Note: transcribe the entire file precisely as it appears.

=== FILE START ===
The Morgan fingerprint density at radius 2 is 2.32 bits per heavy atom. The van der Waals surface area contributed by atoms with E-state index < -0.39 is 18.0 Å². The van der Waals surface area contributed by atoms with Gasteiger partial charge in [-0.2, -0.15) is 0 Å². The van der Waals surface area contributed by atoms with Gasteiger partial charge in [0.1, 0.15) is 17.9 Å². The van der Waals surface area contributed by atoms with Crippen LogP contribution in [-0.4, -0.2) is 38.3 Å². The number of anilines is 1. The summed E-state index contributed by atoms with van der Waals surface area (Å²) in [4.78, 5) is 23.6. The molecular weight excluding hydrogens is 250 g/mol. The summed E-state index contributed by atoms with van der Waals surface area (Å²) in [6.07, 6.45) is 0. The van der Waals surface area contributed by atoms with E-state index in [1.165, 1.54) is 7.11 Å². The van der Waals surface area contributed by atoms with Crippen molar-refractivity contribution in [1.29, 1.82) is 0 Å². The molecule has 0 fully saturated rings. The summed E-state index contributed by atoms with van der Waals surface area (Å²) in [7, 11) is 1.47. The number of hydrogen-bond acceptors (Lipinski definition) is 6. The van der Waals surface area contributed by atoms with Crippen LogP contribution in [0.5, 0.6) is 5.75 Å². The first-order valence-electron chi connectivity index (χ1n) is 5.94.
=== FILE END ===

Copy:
The Morgan fingerprint density at radius 2 is 2.32 bits per heavy atom. The van der Waals surface area contributed by atoms with E-state index < -0.39 is 18.0 Å². The van der Waals surface area contributed by atoms with Gasteiger partial charge in [-0.2, -0.15) is 0 Å². The van der Waals surface area contributed by atoms with Gasteiger partial charge in [0.1, 0.15) is 17.9 Å². The van der Waals surface area contributed by atoms with Crippen LogP contribution in [-0.4, -0.2) is 38.3 Å². The number of anilines is 1. The summed E-state index contributed by atoms with van der Waals surface area (Å²) in [4.78, 5) is 23.6. The molecular weight excluding hydrogens is 250 g/mol. The summed E-state index contributed by atoms with van der Waals surface area (Å²) in [6.07, 6.45) is 0. The van der Waals surface area contributed by atoms with E-state index in [1.165, 1.54) is 7.11 Å². The van der Waals surface area contributed by atoms with Crippen molar-refractivity contribution in [1.29, 1.82) is 0 Å². The molecule has 0 fully saturated rings. The summed E-state index contributed by atoms with van der Waals surface area (Å²) in [7, 11) is 1.47. The number of hydrogen-bond acceptors (Lipinski definition) is 6. The van der Waals surface area contributed by atoms with Crippen LogP contribution in [0.5, 0.6) is 5.75 Å². The first-order valence-electron chi connectivity index (χ1n) is 5.94.